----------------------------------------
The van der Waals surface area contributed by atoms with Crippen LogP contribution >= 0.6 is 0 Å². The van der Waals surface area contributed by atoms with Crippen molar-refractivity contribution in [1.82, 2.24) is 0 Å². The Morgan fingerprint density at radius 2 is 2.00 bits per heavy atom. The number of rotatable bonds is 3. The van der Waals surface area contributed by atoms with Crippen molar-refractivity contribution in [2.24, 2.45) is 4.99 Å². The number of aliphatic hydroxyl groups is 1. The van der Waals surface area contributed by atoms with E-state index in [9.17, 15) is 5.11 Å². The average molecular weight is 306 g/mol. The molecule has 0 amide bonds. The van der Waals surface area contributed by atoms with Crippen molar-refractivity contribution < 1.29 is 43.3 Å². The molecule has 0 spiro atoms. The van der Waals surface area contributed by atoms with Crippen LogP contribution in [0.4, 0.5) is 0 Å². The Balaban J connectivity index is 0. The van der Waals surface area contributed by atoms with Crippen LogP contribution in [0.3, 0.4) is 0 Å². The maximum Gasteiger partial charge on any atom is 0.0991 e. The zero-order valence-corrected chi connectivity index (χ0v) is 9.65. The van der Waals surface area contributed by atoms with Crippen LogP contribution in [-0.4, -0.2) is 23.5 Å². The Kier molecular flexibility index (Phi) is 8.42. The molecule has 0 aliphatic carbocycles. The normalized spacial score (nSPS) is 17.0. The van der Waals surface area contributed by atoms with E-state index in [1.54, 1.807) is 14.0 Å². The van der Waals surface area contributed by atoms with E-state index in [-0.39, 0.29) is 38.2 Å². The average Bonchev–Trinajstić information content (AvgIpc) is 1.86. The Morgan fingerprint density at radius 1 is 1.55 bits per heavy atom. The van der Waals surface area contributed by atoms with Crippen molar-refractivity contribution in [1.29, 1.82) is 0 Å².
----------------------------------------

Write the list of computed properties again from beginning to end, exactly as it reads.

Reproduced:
The van der Waals surface area contributed by atoms with Crippen LogP contribution >= 0.6 is 0 Å². The van der Waals surface area contributed by atoms with Crippen molar-refractivity contribution in [1.82, 2.24) is 0 Å². The Morgan fingerprint density at radius 2 is 2.00 bits per heavy atom. The number of rotatable bonds is 3. The van der Waals surface area contributed by atoms with Crippen molar-refractivity contribution in [2.24, 2.45) is 4.99 Å². The number of aliphatic hydroxyl groups is 1. The van der Waals surface area contributed by atoms with E-state index in [9.17, 15) is 5.11 Å². The average molecular weight is 306 g/mol. The molecule has 0 amide bonds. The van der Waals surface area contributed by atoms with Crippen molar-refractivity contribution < 1.29 is 43.3 Å². The molecule has 0 spiro atoms. The van der Waals surface area contributed by atoms with Crippen LogP contribution in [0.4, 0.5) is 0 Å². The Balaban J connectivity index is 0. The van der Waals surface area contributed by atoms with Crippen LogP contribution in [0.3, 0.4) is 0 Å². The maximum Gasteiger partial charge on any atom is 0.0991 e. The zero-order valence-corrected chi connectivity index (χ0v) is 9.65. The van der Waals surface area contributed by atoms with Crippen LogP contribution in [-0.4, -0.2) is 23.5 Å². The Kier molecular flexibility index (Phi) is 8.42. The molecule has 0 aliphatic carbocycles. The normalized spacial score (nSPS) is 17.0. The van der Waals surface area contributed by atoms with E-state index in [1.54, 1.807) is 14.0 Å². The van der Waals surface area contributed by atoms with E-state index in [-0.39, 0.29) is 38.2 Å². The average Bonchev–Trinajstić information content (AvgIpc) is 1.86. The Morgan fingerprint density at radius 1 is 1.55 bits per heavy atom. The van der Waals surface area contributed by atoms with Crippen molar-refractivity contribution in [1.29, 1.82) is 0 Å².